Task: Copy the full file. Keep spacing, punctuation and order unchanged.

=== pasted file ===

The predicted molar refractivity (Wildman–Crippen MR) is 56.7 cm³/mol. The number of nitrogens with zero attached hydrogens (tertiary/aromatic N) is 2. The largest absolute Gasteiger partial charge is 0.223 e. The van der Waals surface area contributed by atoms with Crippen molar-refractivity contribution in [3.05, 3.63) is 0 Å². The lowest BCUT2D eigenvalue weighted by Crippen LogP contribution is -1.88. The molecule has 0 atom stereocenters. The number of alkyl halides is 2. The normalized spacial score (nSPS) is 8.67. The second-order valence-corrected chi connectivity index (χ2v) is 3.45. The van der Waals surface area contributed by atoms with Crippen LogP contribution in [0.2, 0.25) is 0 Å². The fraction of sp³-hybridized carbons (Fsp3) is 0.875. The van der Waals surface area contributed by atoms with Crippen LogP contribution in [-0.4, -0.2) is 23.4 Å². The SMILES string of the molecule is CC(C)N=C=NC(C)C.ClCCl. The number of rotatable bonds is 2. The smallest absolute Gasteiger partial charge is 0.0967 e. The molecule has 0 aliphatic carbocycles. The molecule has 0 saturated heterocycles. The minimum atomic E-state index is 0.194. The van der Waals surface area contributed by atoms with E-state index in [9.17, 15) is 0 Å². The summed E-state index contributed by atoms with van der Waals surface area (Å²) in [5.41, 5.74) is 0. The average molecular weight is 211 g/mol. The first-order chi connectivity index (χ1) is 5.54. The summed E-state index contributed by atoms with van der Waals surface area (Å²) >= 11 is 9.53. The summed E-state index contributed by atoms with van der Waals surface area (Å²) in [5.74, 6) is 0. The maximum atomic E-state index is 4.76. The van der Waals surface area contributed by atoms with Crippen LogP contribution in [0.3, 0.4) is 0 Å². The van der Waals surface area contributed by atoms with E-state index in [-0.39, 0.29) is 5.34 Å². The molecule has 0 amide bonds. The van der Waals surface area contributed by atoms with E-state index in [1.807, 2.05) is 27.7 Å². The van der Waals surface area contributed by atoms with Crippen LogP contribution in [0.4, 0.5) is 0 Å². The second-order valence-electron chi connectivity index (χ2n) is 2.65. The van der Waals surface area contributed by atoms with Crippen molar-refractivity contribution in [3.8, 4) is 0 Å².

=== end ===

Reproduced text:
The predicted molar refractivity (Wildman–Crippen MR) is 56.7 cm³/mol. The number of nitrogens with zero attached hydrogens (tertiary/aromatic N) is 2. The largest absolute Gasteiger partial charge is 0.223 e. The van der Waals surface area contributed by atoms with Crippen molar-refractivity contribution in [3.05, 3.63) is 0 Å². The lowest BCUT2D eigenvalue weighted by Crippen LogP contribution is -1.88. The molecule has 0 atom stereocenters. The number of alkyl halides is 2. The normalized spacial score (nSPS) is 8.67. The second-order valence-corrected chi connectivity index (χ2v) is 3.45. The van der Waals surface area contributed by atoms with Crippen LogP contribution in [0.2, 0.25) is 0 Å². The fraction of sp³-hybridized carbons (Fsp3) is 0.875. The van der Waals surface area contributed by atoms with Crippen LogP contribution in [-0.4, -0.2) is 23.4 Å². The SMILES string of the molecule is CC(C)N=C=NC(C)C.ClCCl. The number of rotatable bonds is 2. The smallest absolute Gasteiger partial charge is 0.0967 e. The molecule has 0 aliphatic carbocycles. The molecule has 0 saturated heterocycles. The minimum atomic E-state index is 0.194. The van der Waals surface area contributed by atoms with E-state index in [9.17, 15) is 0 Å². The summed E-state index contributed by atoms with van der Waals surface area (Å²) in [5.41, 5.74) is 0. The average molecular weight is 211 g/mol. The first-order chi connectivity index (χ1) is 5.54. The summed E-state index contributed by atoms with van der Waals surface area (Å²) >= 11 is 9.53. The summed E-state index contributed by atoms with van der Waals surface area (Å²) in [5.74, 6) is 0. The maximum atomic E-state index is 4.76. The van der Waals surface area contributed by atoms with Crippen LogP contribution in [0.3, 0.4) is 0 Å². The van der Waals surface area contributed by atoms with E-state index in [-0.39, 0.29) is 5.34 Å². The molecule has 0 amide bonds. The van der Waals surface area contributed by atoms with E-state index in [1.807, 2.05) is 27.7 Å². The van der Waals surface area contributed by atoms with Crippen LogP contribution in [0.4, 0.5) is 0 Å². The second-order valence-electron chi connectivity index (χ2n) is 2.65. The van der Waals surface area contributed by atoms with Crippen molar-refractivity contribution in [3.8, 4) is 0 Å².